Want to Improve Creativity and Retain Your Talent? Step Away From the Desk

13 Dec 2017

The pace of technological change is increasing. If you were to plot it on a graph, you’d see a sharper uptick over the last few years. If you intend to take advantage of this change—for your organization or your clients—you have to get your head out of your work. If you spend every workday buried in the details of a project, you won’t have the space and freedom your creative mind needs to invent new opportunities. You need room to build ideas and explore new territory.

There’s another danger to always being buried in your daily tasks: You’ll lose some of your best staff members. Simply put, work isn’t much fun if you’re always doing the same thing.

One way we try to combat this danger is the “One New Thing” initiative. It works like this: Once a month (or so), usually at lunchtime, a staff member or someone in the community teaches us about something new. It can be almost anything—new technologies, design trends, media platforms, or just practical advice on managing everyday life.

Our most recent “One New Thing” was a staff field trip to a local studio specializing in Virtual Reality. We had a wonderful time exploring the technology (aka, having fun). But we left inspired with new ideas we can bring to our clients, new ways to make VR a practical tool for them. It was a win-win.

Other “One New Thing” sessions covered topics as diverse as:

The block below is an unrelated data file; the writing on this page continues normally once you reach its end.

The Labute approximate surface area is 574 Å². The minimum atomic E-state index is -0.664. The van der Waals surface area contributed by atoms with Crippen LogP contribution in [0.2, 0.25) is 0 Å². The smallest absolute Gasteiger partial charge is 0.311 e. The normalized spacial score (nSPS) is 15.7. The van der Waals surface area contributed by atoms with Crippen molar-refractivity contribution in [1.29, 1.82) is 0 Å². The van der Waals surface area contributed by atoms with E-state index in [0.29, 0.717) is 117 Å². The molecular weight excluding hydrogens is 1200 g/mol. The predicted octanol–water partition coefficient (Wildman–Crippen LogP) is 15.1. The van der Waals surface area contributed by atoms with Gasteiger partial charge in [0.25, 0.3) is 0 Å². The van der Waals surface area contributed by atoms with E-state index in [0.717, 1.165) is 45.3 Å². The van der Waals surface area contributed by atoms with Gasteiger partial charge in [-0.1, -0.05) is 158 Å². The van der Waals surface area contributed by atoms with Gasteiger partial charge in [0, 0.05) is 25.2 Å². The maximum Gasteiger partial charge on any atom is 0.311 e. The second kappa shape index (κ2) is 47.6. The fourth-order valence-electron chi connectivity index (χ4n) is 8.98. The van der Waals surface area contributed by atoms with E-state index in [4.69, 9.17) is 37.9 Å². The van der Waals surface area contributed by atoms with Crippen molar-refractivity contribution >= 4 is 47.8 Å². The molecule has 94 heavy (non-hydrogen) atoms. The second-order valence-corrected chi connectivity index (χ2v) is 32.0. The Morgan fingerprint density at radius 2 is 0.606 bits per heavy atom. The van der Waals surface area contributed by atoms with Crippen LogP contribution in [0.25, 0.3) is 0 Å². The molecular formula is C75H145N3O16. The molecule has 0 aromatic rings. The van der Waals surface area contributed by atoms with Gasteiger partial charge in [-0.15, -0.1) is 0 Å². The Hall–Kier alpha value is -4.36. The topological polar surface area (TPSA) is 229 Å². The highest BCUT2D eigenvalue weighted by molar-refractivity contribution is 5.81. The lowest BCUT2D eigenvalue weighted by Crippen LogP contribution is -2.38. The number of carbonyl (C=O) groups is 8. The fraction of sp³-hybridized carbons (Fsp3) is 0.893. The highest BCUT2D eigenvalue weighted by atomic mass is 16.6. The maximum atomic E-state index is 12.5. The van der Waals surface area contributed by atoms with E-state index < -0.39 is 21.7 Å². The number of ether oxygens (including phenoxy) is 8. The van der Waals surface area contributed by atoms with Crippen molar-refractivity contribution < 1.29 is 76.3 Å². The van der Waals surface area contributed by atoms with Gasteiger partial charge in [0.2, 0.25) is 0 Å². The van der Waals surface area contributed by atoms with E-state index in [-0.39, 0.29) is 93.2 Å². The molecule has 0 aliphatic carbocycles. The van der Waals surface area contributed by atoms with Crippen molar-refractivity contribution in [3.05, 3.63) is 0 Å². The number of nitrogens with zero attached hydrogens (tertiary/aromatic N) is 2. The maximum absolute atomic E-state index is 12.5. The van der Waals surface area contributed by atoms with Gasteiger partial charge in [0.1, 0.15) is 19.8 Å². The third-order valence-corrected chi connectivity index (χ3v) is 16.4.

• Fundamentals of accessible web design
  • How to cook the perfect egg
  • Applying project management tactics to everyday life
  • Screenprinting

Along the way, we’ve learned a number of lessons for crafting a creative, inspiring work culture that never gets boring:

  1. Present diverse subjects from diverse people.
  2. Offer events on a regular, predictable schedule.
  3. Don’t overwhelm staff with too many events (even the fun ones). Once a month seems to work for us, and it encourages innovation without over-burdening staff with additional meetings. Give enough space—aka, breathing room—between events to allow the creative mind to flourish.
  4. Make these events optional.
  5. Put your money where your goals are. Be willing to spend resources on encouraging creative thinking.
  6. Pick real deadlines and stick to them.
  7. Let staff report on the successes and failures of each creative session or initiative. Sharing thoughts on the creative process encourages people to stay on track and demonstrates your organization’s support for that process.
  8. Put it into production. Make it happen. It’s fun to think about progress. It’s even more fun to show it.
  9. Take what you learn—take your inspiration—and immediately find a way to incorporate it into your work.
  10. Track creativity in performance reviews.
  11. Celebrate innovation by asking people for a self-review: “What are the three things you’re most proud of in your work over the last year? What did you do that taught you something new? What do you want to explore next year? How can I support you?”

We believe that when you hire people who are engaged, curious, effective and open communicators, and give them the time, the training, and the routine opportunity to explore new ideas, they will succeed. Your clients will flourish, and so will you.